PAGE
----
On August 3 the community gathered at the large lock to watch the snag boat Swinomish followed by the survey vessel Orcas, enter the large lock from Salmon Bay to be lowered to Puget Sound, then turn around and return to Salmon Bay. Newspapers recorded the crowd cheering as the boats passed and speeches commemorating the event were given. Col. J.B. Cavanaugh, who oversaw construction, and Judges Roger Greene and Thomas Burke, both long time advocates of the ship canal, were praised for their comments.

It would still be awhile before the dam in Fremont was removed and a channel dredged so vessels could enter Lake Union.


Opening Montlake Cut photo from UW Special Collections

Meanwhile, the Montlake cut was still under construction between Lakes Union and Washington. Then on August 25 the engineers ordered the removal of the cofferdam holding back the water of Lake Union. As workers with shovels began to dig, the first small trickle increased dramatically and nearby onlookers scrambled for higher ground. It took about an hour for the cut to fill, completing another portion of the ship canal.

042.011

The last, critical step of the project was the lowering of Lake Washington. So far, the locks and dam have been built, the water of Salmon Bay has been raised from sea level to the level of Lake Union and a channel has been cut from Lake Union up to Lake Washington, but Lake Washington has not yet been connected, it is still about 10 feet higher than Lake Union, held back by a wooden dam.

On August 28 the gates of the dam were opened slightly to begin releasing water into the Montlake cut, it then took several months for the lake to slowly draw down to the level of Lake Union. By late October the water of the lakes and canals were at level but   dredging still needed to be done at both ends of the Montlake cut to create a channel for larger boats to pass through.

An unidentified schooner outbound in 1916

By the end of August 1916, 1,558 vessels had passed through the locks, including 666 tugboat passages, 140 fishing boat passages, and 190 barge passages. Passenger vessels went through 152 times, sightseeing through the locks on the excursion boat Sioux was a popular outing.  Records are still kept today, the lock wall operators tally the small lock and the lock master in the control tower records traffic in the large lock.

First locking crew in 1917

The completion of the Lake Washington Ship Canal altered the course of history for Seattle, opening up the fresh water lakes allowed commerce to expand away from the downtown core and expand the city eastward. Today it is not only an important part of the Seattle economy but a major tourist destination.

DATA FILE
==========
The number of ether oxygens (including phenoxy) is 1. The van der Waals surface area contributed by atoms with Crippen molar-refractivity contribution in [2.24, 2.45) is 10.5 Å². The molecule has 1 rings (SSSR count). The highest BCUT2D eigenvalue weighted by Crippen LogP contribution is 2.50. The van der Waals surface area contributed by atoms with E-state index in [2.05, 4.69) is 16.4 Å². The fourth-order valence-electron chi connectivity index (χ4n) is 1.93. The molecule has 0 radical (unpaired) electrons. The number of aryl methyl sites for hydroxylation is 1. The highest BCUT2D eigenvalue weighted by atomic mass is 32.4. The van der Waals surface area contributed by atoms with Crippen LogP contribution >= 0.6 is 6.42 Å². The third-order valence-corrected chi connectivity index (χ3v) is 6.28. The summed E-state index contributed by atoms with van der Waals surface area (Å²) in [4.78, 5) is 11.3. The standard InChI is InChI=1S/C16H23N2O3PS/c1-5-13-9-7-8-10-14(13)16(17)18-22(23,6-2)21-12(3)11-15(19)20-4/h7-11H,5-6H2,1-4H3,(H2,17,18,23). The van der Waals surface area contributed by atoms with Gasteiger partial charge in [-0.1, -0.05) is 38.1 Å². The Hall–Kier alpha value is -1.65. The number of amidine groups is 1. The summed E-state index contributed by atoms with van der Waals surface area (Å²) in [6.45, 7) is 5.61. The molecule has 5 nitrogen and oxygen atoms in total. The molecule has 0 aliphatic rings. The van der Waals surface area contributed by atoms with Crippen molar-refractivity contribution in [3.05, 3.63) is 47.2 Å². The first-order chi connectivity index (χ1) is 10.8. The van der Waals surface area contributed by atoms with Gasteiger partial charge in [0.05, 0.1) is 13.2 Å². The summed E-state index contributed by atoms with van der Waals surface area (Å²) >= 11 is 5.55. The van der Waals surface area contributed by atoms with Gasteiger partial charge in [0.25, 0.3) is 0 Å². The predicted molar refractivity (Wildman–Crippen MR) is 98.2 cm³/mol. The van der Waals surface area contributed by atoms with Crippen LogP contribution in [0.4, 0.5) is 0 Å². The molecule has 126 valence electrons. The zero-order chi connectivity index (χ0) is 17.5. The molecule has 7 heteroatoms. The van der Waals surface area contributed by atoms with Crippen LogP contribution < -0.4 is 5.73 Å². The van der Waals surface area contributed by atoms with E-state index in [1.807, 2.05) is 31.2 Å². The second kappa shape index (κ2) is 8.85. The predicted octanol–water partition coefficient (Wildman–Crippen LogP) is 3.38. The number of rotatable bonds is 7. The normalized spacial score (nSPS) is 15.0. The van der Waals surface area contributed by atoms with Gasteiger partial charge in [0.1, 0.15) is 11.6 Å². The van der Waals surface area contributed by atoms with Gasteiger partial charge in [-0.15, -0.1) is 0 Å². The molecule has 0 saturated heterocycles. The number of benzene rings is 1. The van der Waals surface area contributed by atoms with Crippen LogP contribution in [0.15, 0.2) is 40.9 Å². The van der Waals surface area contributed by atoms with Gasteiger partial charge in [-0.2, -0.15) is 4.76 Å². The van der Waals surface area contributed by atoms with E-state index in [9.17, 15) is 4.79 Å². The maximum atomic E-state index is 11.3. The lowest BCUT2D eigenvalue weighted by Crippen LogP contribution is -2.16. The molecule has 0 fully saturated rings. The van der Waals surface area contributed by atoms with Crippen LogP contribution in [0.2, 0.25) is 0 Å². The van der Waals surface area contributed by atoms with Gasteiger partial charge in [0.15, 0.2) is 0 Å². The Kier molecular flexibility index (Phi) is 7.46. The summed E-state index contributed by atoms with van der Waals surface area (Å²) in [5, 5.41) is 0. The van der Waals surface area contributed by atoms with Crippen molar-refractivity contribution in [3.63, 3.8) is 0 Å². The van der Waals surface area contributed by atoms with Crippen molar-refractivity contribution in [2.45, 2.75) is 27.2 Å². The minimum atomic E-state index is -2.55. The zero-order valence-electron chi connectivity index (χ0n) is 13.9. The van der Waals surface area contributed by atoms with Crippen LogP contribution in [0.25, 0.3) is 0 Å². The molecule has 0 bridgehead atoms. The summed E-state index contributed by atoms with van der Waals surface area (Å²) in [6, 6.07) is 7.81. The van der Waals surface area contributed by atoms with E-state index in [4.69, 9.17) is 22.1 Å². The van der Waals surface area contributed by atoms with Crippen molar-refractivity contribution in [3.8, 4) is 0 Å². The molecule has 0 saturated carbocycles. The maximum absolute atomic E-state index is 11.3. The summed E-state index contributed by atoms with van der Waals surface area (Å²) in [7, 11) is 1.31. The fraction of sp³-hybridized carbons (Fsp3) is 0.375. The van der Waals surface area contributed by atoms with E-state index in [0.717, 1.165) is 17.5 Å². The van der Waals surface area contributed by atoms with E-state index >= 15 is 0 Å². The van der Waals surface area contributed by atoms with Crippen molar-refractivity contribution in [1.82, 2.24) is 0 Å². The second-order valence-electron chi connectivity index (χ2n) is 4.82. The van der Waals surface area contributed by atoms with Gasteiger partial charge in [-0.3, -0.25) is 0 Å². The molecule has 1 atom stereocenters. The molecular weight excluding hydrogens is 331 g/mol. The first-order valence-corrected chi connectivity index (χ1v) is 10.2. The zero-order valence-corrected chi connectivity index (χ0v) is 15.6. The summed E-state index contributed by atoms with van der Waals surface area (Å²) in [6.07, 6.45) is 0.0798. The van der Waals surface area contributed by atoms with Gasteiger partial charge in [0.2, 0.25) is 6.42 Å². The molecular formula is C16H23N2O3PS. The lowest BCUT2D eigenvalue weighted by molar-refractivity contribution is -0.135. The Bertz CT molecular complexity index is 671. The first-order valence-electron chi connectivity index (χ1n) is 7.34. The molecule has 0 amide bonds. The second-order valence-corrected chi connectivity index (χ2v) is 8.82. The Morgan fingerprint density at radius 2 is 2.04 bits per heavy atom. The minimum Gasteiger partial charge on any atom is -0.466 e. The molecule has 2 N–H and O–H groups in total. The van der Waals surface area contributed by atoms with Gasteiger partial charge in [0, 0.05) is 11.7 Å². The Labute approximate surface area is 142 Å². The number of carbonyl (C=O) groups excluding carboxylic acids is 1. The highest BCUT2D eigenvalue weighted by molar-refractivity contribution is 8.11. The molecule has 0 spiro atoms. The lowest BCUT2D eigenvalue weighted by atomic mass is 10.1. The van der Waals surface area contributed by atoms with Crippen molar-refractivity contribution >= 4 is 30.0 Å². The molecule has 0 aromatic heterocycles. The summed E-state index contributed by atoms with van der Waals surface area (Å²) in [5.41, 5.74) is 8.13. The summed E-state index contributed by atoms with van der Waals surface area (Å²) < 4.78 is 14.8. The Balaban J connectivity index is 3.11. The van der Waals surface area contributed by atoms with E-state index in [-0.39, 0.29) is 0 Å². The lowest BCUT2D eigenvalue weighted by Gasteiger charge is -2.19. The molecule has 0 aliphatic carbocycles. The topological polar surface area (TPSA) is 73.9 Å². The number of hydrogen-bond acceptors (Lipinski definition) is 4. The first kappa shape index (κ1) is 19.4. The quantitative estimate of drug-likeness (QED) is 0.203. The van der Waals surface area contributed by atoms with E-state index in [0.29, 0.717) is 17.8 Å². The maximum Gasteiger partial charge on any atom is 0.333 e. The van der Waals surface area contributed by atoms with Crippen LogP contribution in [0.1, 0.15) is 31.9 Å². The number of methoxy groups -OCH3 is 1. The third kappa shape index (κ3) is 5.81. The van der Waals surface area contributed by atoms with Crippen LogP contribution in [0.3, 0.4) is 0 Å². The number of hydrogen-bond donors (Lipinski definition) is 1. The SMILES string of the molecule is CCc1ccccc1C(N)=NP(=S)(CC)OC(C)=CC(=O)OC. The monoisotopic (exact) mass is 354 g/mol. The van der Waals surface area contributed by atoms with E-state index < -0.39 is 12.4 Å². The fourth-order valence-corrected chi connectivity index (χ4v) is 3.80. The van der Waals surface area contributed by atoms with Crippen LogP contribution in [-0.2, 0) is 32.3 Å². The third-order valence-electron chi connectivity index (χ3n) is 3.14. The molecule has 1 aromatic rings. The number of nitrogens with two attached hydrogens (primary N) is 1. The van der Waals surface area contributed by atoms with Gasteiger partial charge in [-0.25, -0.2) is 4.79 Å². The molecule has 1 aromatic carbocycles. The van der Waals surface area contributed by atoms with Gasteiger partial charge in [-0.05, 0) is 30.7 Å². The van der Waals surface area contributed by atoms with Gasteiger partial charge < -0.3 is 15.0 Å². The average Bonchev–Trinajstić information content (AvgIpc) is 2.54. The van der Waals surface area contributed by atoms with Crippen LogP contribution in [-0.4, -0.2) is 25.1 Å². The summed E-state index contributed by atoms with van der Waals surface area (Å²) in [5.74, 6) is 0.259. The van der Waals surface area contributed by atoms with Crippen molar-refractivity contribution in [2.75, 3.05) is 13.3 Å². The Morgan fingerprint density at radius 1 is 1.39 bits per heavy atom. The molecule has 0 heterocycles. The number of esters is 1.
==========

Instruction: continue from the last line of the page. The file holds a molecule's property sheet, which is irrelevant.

From the Seattle Times Aug.6 1916 touting the immediate success of the canal and locks operation


All photos are used courtesy of the US Army Corps of Engineers except where noted.

Wednesday, July 25, 2018

102nd Anniversary of Small Lock Opening

Researched and written by Susan Connole

By Spring of 1916 Seattle’s long-dreamed-of ship canal was becoming reality.




Montlake Cut in 1916




While the locks were being constructed at the west end of Salmon Bay a small waterway was kept open along the south shore so boats could continue to move between Puget Sound and the bay. When the large lock was completed in February 1916 the gates were kept open and the tidal water then flowed through the lock so the small shipping channel could be blocked off to build the spillway dam.



May 27, 1916


On July 12, 1916, with the small lock completed, the gates of both locks were closed to stop the flow of water coming down from Lake Union and Salmon Bay began rise.

It took about 3 weeks for the bay to attain the planned level but on July 25 the Engineering Dept. survey boat “Orcas” entered the small lock and became the first vessel to be raised from Puget Sound to the new higher level of Salmon Bay. No longer would boats have to wait for a high tide to use the small shipping channel, the locks allowed them full-time access to Salmon Bay.

"Orcas" entering the small lock. July 25, 1916
"Orcas" raised in small lock. July 25, 1916

 Much dredging still needed to be done to establish shipping channels and construction was progressing on the Fremont and Montlake canals but the locks were in operation. During that first month in 1916 there were 304 lockages in the large lock and 830 lockages in the small lock.

And Seattleites like to party. Next week- the opening celebration and onward to Lake Washington.

Large lock in action 1916.
All photographs are courtesy of the U.S. Army Corps of Engineers

Thursday, May 24, 2018

2018 Summer Concert Schedule

Here is the upcoming summer concert schedule. A text version will hopefully be added soon.

Saturday, March 31, 2018

Ballard Locks & Puget Sound Archaeology



Ballard Locks & Puget Sound Archaeology




From http://ballardlocks.org/ comes an invitation to attend a talk by the Suquamish Historic Preservation Officer which should be of great interest to many.  You can use the following link to learn more and register as seating will be limited to 50 people.

Description of the event


"Discover a bit of ancient history connected with the Locks. Dennis Lewarch, Suquamish Tribal Historic Preservation Officer, will address how sea level rise after the most recent Ice Age, 10,000 years ago, likely affected land use practice by the first arrivals to the Puget. Sea levels were a few hundred feet lower when the earliest inhabitants arrived and many things have changed since then. Dennis offers an interesting glimpse into the changes that took place as sea level rise changed both living conditions and food sources."

Be sure to look around on the ballardlocks.org site to find many other activities and talks of interest to the community.